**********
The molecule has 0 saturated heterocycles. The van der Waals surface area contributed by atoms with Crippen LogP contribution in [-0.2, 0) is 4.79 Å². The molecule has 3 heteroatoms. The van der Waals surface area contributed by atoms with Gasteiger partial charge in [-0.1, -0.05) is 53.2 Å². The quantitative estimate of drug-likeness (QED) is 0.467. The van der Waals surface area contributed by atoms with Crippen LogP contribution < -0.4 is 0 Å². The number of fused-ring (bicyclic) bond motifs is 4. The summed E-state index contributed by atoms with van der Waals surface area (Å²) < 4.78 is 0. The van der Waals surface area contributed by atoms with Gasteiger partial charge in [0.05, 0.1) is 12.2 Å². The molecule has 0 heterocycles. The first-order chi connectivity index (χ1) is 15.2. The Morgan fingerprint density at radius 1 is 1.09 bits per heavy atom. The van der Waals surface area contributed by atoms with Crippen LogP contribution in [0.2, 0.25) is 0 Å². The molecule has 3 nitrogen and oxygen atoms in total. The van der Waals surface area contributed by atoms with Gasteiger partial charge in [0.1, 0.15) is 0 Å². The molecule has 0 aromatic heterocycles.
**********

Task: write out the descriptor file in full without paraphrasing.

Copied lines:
The molecule has 0 saturated heterocycles. The van der Waals surface area contributed by atoms with Crippen LogP contribution in [-0.2, 0) is 4.79 Å². The molecule has 3 heteroatoms. The van der Waals surface area contributed by atoms with Gasteiger partial charge in [-0.1, -0.05) is 53.2 Å². The quantitative estimate of drug-likeness (QED) is 0.467. The van der Waals surface area contributed by atoms with Crippen LogP contribution < -0.4 is 0 Å². The number of fused-ring (bicyclic) bond motifs is 4. The summed E-state index contributed by atoms with van der Waals surface area (Å²) < 4.78 is 0. The van der Waals surface area contributed by atoms with Gasteiger partial charge in [0.05, 0.1) is 12.2 Å². The molecule has 0 heterocycles. The first-order chi connectivity index (χ1) is 15.2. The Morgan fingerprint density at radius 1 is 1.09 bits per heavy atom. The van der Waals surface area contributed by atoms with Crippen LogP contribution in [0.2, 0.25) is 0 Å². The molecule has 3 nitrogen and oxygen atoms in total. The van der Waals surface area contributed by atoms with Gasteiger partial charge in [0.1, 0.15) is 0 Å². The molecule has 0 aromatic heterocycles.